Parents face many decisions about their child’s retinoblastoma treatment. The experience can be complex, highly emotive, and stressful. WE C Hope CEO Abby White introduces our new comprehensive guide to making treatment decisions, a tool to help parents navigate the process and make the best choices at every stage of their child’s eye cancer journey.
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Entries by Abby
Prompt investigation of signs and symptoms is vital to diagnose retinoblastoma early. Timely diagnosis provides the best opportunity to save a child’s life and sight. For Retinoblastoma Awareness Week 2022, Rb Care Coordinator Sandra Staffieri explores the signs and symptoms that may lead to a diagnosis of childhood eye cancer.
Play is the language, university, and business of childhood. Medical play is a key part of child-focused health care, helping young patients learn, reduce fear, and take part in their care. Sophie Goldberg, child life intern and student of Child Life and Pediatric Psychosocial Care, explores what medical play is, and how you can use it to empower your child through their medical experiences.
Having medical procedures can be tough for children, especially when many are repeated during a long course of medical care. Though necessary, they do not need to be painful. Maria Sohail, child life intern and Masters Candidate in Child Life and Pediatric Psychosocial Care, explores a range of pain management strategies that can support a child’s mind and body comfort.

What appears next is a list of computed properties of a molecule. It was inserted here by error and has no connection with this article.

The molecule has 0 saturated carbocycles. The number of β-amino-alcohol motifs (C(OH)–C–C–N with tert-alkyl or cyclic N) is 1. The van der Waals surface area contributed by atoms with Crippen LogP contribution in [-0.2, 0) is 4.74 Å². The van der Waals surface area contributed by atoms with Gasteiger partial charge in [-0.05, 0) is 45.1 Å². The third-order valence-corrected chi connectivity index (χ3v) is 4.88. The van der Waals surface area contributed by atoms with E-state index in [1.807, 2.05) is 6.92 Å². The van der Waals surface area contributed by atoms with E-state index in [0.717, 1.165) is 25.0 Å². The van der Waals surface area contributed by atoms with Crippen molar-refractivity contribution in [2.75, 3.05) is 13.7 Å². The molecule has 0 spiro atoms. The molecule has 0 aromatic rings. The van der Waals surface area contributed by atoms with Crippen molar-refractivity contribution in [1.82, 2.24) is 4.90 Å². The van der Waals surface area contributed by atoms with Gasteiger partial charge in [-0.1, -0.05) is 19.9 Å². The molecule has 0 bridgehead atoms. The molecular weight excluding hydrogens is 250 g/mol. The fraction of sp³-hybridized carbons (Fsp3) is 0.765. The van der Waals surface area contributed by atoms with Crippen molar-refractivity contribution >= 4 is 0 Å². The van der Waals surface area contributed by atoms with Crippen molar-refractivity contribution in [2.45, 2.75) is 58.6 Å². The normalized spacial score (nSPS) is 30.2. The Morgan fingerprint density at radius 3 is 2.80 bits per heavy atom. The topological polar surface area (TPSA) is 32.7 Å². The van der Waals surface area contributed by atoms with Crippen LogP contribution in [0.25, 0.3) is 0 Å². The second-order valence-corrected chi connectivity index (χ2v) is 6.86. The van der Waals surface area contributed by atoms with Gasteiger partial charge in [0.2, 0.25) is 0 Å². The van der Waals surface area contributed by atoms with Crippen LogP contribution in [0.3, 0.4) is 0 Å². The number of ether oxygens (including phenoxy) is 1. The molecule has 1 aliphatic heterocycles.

For many children and their families, eye cancer diagnosis begins a lifetime journey, with many twists and turns through treatment and long after being declared cancer free. World Eye Cancer Hope USA President Marissa D. Gonzalez reflects on three decades being cancer free from retinoblastoma, the journey of a cancer survivor, and the future with her cancerversary fundraiser.
Medical appointments, assessments and tests are potentially stressful for anyone, at any age. Cancer screening can be especially difficult if the one being screened is the young sibling of a child diagnosed with retinoblastoma. Child life specialist Morgan Livingstone explores why siblings need cancer screening, and how to help them understand and cope with their medical experience.
With a heavy heart, we share the news that Dr. A Linn Murphree, Professor of Ophthalmology, Founder of the Vision Center, and Director of the Retinoblastoma Program at Children’s Hospital Los Angeles and USC, passed peacefully on March 9th, 2022. Linn was a tremendous force in ocular oncology, advancing knowledge of the RB1 gene, and care for children with retinoblastoma.
All children exhibit undesirable behaviour at times, particularly when they are stressed, but deliberate misbehaviour is rare. Paediatric nurse and child life specialist, Cindy Pilchuk, explores how a child’s brain responds to stress and emotional overwhelm, what their stress behaviour may be trying to say, and how parents and caregivers can help children cope better.
Parenting children through retinoblastoma is tough. Being their chief advocate is one of your most important roles throughout their cancer experience. Rb Survivor and WE C Hope CEO, Abby White, discusses why parents and caregivers should advocate for child life support, how to ask for child life services, and how to work effectively with child life professionals for the best outcomes.
A retinoblastoma diagnosis is shocking for parents, and the journey through complex specialist care can be highly stressful. RB1 genetics mean this cancer often affects more than one child in a family. Leslie Low shares her experience of caring for her triplets – all diagnosed with cancer in both eyes, and the things that helped her family cope; physically, psychologically, and practically.